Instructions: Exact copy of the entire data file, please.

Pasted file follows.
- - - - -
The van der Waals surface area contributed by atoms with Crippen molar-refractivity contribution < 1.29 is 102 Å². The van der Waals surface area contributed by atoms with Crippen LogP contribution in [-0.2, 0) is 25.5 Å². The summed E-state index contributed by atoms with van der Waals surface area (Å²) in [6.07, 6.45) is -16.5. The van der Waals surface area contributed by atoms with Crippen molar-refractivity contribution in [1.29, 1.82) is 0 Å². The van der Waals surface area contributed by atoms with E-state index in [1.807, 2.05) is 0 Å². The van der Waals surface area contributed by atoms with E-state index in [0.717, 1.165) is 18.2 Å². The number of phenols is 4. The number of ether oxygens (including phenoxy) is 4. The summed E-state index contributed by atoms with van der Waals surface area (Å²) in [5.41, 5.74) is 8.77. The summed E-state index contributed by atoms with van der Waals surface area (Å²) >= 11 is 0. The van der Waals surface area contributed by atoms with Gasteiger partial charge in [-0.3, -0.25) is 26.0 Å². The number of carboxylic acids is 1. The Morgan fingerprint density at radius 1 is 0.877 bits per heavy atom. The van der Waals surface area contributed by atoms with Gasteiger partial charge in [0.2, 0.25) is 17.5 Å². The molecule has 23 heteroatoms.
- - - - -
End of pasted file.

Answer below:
The van der Waals surface area contributed by atoms with Crippen molar-refractivity contribution < 1.29 is 102 Å². The van der Waals surface area contributed by atoms with Crippen LogP contribution in [-0.2, 0) is 25.5 Å². The summed E-state index contributed by atoms with van der Waals surface area (Å²) in [6.07, 6.45) is -16.5. The van der Waals surface area contributed by atoms with Crippen molar-refractivity contribution in [1.29, 1.82) is 0 Å². The van der Waals surface area contributed by atoms with E-state index in [1.807, 2.05) is 0 Å². The van der Waals surface area contributed by atoms with E-state index in [0.717, 1.165) is 18.2 Å². The number of phenols is 4. The number of ether oxygens (including phenoxy) is 4. The summed E-state index contributed by atoms with van der Waals surface area (Å²) in [5.41, 5.74) is 8.77. The summed E-state index contributed by atoms with van der Waals surface area (Å²) >= 11 is 0. The van der Waals surface area contributed by atoms with Gasteiger partial charge in [-0.3, -0.25) is 26.0 Å². The number of carboxylic acids is 1. The Morgan fingerprint density at radius 1 is 0.877 bits per heavy atom. The van der Waals surface area contributed by atoms with Gasteiger partial charge in [0.2, 0.25) is 17.5 Å². The molecule has 23 heteroatoms.